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Times Greater Than, Times As Much As

Date: 05/02/99 at 01:39:30
From: Kenny Ng
Subject: As much as & Greater than

I would like to ask you the following questions.

1) A number is five times greater than x. Will this number be 6x 
   or 5x?

2) A number is five times as much as x. Will this number be 5x or 6x?

I myself think that the answer to question 1 should be 6x, and the 
answer to question 2 should be 5x. But my maths teacher disagrees. 
Can you help me?

Date: 05/03/99 at 17:06:19
From: Doctor Peterson
Subject: Re: As much as & Greater than

Hi, Kenny. Interesting question!

I would say that both are 5x, though I see what you are saying, and 
there are similar phrases where I would definitely say 6x is correct:

3) increased by 500% (not the amount, but the increase, is 500% of the 
   original value.)

4) 500% greater than x (Note that "50% greater than" clearly means 
   "150% of".)

5) 5 times as much again (Likewise, "half as much again" means to add 
   half to what you already have.)

These could be called "incremental multiplication," where the 
multiplication gives not the final number but the amount to be added 
to the original number.

The reason I take (1) as only 5x is that I can't picture using "times" 
in this way in an incremental sense; I wouldn't say "1/2 times 

This is why we restrict our use of words in math more than in everyday 
English (or any other language), to avoid ambiguity, so mathematicians 
are sometimes seen as being too picky about words. These phrases all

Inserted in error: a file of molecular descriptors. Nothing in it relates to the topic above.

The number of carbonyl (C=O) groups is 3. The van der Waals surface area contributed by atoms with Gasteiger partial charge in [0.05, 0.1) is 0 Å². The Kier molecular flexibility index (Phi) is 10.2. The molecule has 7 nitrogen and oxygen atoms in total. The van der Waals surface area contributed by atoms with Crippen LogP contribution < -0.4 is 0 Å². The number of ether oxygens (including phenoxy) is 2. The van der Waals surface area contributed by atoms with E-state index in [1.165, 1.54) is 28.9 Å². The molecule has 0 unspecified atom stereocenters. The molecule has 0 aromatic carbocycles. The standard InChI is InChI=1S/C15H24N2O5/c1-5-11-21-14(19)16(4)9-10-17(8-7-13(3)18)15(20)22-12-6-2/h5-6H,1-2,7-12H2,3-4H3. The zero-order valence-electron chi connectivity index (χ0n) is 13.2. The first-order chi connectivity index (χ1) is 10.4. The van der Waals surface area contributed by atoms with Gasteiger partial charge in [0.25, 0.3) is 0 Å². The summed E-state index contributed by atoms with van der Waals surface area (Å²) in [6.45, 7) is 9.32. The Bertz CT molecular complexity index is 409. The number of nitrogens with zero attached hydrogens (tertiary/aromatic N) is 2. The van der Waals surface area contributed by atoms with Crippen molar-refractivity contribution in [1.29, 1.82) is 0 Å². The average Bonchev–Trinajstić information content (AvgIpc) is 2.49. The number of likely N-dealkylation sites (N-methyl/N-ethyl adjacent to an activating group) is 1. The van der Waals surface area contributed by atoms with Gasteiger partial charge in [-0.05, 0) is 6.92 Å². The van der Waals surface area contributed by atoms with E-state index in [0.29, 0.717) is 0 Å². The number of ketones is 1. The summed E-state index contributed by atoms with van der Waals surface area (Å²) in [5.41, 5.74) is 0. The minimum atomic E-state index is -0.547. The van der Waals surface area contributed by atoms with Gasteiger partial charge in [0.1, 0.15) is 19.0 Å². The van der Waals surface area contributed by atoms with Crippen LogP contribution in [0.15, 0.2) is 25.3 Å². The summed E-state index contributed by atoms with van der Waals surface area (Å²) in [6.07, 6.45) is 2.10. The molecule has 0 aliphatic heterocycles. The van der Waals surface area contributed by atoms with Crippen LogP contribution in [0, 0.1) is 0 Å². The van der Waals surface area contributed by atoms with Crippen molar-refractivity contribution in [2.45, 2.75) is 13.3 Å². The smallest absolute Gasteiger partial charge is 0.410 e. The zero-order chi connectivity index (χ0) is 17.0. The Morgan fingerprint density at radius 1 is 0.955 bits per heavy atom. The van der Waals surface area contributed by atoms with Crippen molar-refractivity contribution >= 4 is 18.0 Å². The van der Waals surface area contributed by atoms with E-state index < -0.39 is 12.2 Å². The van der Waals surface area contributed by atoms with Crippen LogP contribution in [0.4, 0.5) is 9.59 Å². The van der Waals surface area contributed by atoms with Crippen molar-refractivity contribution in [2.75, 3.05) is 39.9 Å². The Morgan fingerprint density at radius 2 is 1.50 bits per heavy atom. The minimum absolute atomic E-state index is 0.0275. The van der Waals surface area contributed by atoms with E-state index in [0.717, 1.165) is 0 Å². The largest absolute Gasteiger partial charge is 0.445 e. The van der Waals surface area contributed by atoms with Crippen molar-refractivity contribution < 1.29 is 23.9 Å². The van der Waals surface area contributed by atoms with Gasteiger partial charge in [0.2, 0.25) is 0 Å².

really belong to the everyday world, and before we can really do math 
on them they have to be translated into more proper and careful 
phrases like "five times x." And I would try to avoid saying "five 
times greater," because it is definitely on the edge, and might be 
taken either way.

Out of curiosity I just did a quick search for the phrases "times 
more" and "times greater," and found things like "2.1 times more 
than" in an ad; "100 times more efficient," "10 times more detail," 
and "60 times more objects" describing telescopes, "100 times faster 
than" describing a super-computer, and "10 times greater" in an 
explanation of the Richter scale - the latter clearly is meant to mean 
"10 times as much," and I think all are intended that way. So if the 
phrase is correctly interpreted your way, it's certainly so common to 
misuse it that I would always ask "do you mean 10 times as much?" 
before doing the math.

I also searched the Dr. Math archives, and found one case where a 
question asks "how many times more likely is it", and the "doctor" 
quietly rephrases it in his answer, saying "58 times as likely." But 
in the following answer, the phrase "five and a half times greater" is 
taken as equivalent to "6 and a half times what it was," agreeing with 
you (with a warning that "many people don't quite grasp those 

So here's my answer: "N times more than X" technically should mean 
(N+1)X, but is so commonly used to mean NX that it would be dangerous 
to follow the former interpretation without asking questions. I'm 
going to keep looking for a dictionary or other authoritative source 
to support one view or the other (or both, most likely).

- Doctor Peterson, The Math Forum   
Associated Topics:
Elementary Multiplication
High School About Math
High School Basic Algebra
Middle School About Math
Middle School Algebra

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